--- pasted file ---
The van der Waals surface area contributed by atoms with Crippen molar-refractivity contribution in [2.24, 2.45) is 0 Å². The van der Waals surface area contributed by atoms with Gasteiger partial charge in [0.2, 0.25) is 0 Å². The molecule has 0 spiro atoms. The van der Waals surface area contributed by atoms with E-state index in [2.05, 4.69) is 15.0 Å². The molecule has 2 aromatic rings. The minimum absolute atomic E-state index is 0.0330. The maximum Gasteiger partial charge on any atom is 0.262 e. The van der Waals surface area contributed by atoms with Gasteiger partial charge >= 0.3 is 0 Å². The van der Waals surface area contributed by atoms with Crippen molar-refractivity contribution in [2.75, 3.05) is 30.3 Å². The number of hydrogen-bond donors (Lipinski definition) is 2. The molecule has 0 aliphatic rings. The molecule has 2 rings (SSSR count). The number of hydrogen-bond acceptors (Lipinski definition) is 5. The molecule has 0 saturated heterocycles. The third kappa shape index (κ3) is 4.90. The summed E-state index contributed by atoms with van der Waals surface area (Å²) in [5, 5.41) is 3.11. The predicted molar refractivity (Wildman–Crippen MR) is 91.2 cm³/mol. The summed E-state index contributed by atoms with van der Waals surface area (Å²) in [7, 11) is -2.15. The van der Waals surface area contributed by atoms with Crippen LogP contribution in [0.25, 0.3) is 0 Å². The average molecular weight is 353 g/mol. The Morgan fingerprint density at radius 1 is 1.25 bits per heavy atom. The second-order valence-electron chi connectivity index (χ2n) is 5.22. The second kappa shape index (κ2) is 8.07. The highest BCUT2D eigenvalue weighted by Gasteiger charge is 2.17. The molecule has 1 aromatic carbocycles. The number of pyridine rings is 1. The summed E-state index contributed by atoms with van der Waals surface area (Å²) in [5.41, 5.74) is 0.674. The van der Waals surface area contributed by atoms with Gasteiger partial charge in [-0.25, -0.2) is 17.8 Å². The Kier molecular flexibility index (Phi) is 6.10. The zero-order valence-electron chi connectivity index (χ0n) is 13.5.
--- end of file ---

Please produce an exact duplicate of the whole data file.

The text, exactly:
The van der Waals surface area contributed by atoms with Crippen molar-refractivity contribution in [2.24, 2.45) is 0 Å². The van der Waals surface area contributed by atoms with Gasteiger partial charge in [0.2, 0.25) is 0 Å². The molecule has 0 spiro atoms. The van der Waals surface area contributed by atoms with E-state index in [2.05, 4.69) is 15.0 Å². The molecule has 2 aromatic rings. The minimum absolute atomic E-state index is 0.0330. The maximum Gasteiger partial charge on any atom is 0.262 e. The van der Waals surface area contributed by atoms with Gasteiger partial charge >= 0.3 is 0 Å². The van der Waals surface area contributed by atoms with Crippen molar-refractivity contribution in [2.75, 3.05) is 30.3 Å². The number of hydrogen-bond donors (Lipinski definition) is 2. The molecule has 0 aliphatic rings. The molecule has 2 rings (SSSR count). The number of hydrogen-bond acceptors (Lipinski definition) is 5. The molecule has 0 saturated heterocycles. The third kappa shape index (κ3) is 4.90. The summed E-state index contributed by atoms with van der Waals surface area (Å²) in [5, 5.41) is 3.11. The predicted molar refractivity (Wildman–Crippen MR) is 91.2 cm³/mol. The summed E-state index contributed by atoms with van der Waals surface area (Å²) in [7, 11) is -2.15. The van der Waals surface area contributed by atoms with Crippen LogP contribution in [0.25, 0.3) is 0 Å². The average molecular weight is 353 g/mol. The Morgan fingerprint density at radius 1 is 1.25 bits per heavy atom. The second-order valence-electron chi connectivity index (χ2n) is 5.22. The second kappa shape index (κ2) is 8.07. The highest BCUT2D eigenvalue weighted by Gasteiger charge is 2.17. The molecule has 1 aromatic carbocycles. The number of pyridine rings is 1. The summed E-state index contributed by atoms with van der Waals surface area (Å²) in [5.41, 5.74) is 0.674. The van der Waals surface area contributed by atoms with Gasteiger partial charge in [-0.25, -0.2) is 17.8 Å². The Kier molecular flexibility index (Phi) is 6.10. The zero-order valence-electron chi connectivity index (χ0n) is 13.5.